Learn the key concepts and best practices for using Prometheus, a powerful software tool for event monitoring and alerting, with Kubernetes.
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Prometheus Kubernetes and Kubernetes Integration

The first Cloud Native Computing Foundation (CNCF)-incubated project, Kubernetes, has emerged as the de-facto standard for container orchestration. While not as famous as Kubernetes, the second CNCF-incubated project, Prometheus (made open source by Soundcloud in 2015), has become one of the most popular container-monitoring tools.

Kubernetes and Prometheus are closely related as they are essential to modern cloud-native environments. For example, the Kubelet, the API Server, the Controller Manager, and the Scheduler, all key Kubernetes components, expose their built-in metrics in the Prometheus format. In other words, Kubernetes and Prometheus work together to ensure a Kubernetes cluster and that the applications deployed on it are monitored effectively.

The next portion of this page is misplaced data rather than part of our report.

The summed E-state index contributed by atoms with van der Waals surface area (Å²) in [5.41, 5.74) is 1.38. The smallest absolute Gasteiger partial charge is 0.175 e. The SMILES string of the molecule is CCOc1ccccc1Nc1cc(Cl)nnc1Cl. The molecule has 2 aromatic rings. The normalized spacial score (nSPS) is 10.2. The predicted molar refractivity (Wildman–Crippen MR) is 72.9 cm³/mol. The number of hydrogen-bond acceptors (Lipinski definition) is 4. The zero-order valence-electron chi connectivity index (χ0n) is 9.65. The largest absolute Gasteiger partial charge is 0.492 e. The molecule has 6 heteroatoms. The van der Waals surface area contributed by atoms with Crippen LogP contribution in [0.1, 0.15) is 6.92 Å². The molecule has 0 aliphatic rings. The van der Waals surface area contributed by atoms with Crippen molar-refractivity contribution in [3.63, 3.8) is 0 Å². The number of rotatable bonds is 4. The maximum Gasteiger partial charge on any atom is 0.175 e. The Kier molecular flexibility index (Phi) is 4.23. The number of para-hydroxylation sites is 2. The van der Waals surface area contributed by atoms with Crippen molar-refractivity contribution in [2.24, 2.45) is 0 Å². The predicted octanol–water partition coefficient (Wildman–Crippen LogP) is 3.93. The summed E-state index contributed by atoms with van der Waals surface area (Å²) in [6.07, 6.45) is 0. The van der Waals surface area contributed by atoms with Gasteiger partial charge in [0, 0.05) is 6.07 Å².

This article will explore the key concepts around Prometheus and the best practices when using Prometheus with Kubernetes.

Summary of key Prometheus and Kubernetes best practices

The table below summarizes the five Prometheus and Kubernetes best practices we will explore in this article.

Best Practice Description
Be selective with the metrics you monitor Select which cluster and pod metrics to start monitoring for an initial config
Optimize target labeling and cost Optimize resources and cost in the cluster by controlled and organized labeling
Set up alert rules Set well-defined alerts and appropriate thresholds
Implement proper data retention Define and implement data storage retention policies and be mindful of the generated data
Monitor Prometheus itself Set alerts based on Prometheus metrics to monitor for unusual spikes

Getting started with Prometheus

Prometheus can provide deep insights into the health, performance, cost, and resource utilization of Kubernetes clusters and their workloads.

Prometheus stores all of this data in a time-series database which was purpose-built to store metrics data efficiently. Prometheus’s custom and flexible query language, PromQL, can query this data. From here, users can configure alerts based on predefined thresholds. Data can be integrated via PromQL into other GUI tools, such as Grafana, to visualize the system performance analytics.